Saturday, July 31, 2021

Latino Community Clinics Battle Covid-19 Head On, Now They Want More Vaccines

Across the country, Latino clinics have fought the COVID-19 pandemic which has threatened to devastate their communities from the beginning. Early in the pandemic, these clinics were aware that they would have to find their own ways to inform their communities about the virus, treat them when they got sick, basically ensure that their communities weren’t forgotten.

As the country has now moved to massive vaccinations and online vaccination appointment systems, some Latino health clinics are calling on the federal and state governments to use them to reach vulnerable communities such as people of color and immigrant communities, as well as stock them with resources to do so.

The need to step up vaccinations while still trying to stop the spread of COVID19 makes the clinics’ role even more important. According to the Centers for Disease Control and Prevention (CDC), out of the 62.5 million people who have received at least one dose of the vaccine, 65.5% were white compared to only 8.5% who were Latino.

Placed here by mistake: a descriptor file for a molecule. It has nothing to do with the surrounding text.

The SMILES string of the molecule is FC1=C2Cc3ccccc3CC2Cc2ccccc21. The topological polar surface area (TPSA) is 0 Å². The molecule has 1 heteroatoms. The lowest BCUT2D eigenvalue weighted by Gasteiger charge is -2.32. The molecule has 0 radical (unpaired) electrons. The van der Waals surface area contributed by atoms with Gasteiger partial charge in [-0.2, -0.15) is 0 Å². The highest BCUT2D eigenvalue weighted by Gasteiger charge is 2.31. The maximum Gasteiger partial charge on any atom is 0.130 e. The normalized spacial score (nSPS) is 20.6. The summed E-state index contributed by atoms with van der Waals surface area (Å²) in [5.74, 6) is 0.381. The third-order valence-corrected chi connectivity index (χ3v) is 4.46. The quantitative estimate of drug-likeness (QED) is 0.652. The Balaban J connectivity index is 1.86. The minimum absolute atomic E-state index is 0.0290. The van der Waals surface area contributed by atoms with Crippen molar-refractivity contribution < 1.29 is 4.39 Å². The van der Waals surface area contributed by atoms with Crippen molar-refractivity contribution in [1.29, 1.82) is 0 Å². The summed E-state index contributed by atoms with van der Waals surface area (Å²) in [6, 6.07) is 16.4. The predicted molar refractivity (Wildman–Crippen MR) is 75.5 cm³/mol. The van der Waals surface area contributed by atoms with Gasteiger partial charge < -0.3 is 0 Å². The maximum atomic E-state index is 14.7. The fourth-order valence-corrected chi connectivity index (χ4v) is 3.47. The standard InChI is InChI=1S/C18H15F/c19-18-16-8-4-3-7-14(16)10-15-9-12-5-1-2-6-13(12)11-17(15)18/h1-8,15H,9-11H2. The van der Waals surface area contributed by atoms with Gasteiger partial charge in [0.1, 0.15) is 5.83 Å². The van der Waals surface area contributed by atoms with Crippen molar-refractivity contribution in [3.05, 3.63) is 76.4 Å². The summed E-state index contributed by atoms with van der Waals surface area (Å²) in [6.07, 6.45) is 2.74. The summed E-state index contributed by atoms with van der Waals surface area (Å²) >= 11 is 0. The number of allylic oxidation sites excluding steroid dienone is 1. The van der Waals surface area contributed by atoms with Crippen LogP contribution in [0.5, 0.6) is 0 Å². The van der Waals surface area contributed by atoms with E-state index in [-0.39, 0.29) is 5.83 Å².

Many of the clinics have scrambled to find outside funding to buy and install partitions and other equipment to continue serving patients safely. Paloma Izquierdo- Hernandez, Urban Health Plan’s President and CEO stated, “We do quite a bit of COVID testing, and then to add the vaccines, we really had to segregate staff — that’s costly, because the vaccinators for the most part are nurses. Not only is there a short supply of nurses, but they’re expensive.”

She also added that scheduling second appointments for the two- dose vaccines and completing state- mandated paperwork add to the new workflow, “so combining all of that and just trying to do the best job that we could — without additional funding — is very difficult” she stated. Urban Health, among 13 other clinics have paid for some of those costs with $50,000 grants each from a $1 million fund started by Hispanic Federation.

Frankie Miranda, Hispanic Federation’s President & CEO stated, “These are clinics that were telling us they needed money for staffing, more money to update their digital software — imagine you are going to get 900 doses of the vaccine. How do you operationalize that if you don’t even have the resources for that?” Last month, he testified before a congressional committee on inequities in vaccinations of Latinos and the need to increase the use of community clinics to reach more of the population. “[This country will not recover as quickly as it needs to if Latinos and immigrants continue to be treated as disposable, made invisible in policy discussions, or are left behind in the life-saving race to provide vaccines” said Miranda.

NBC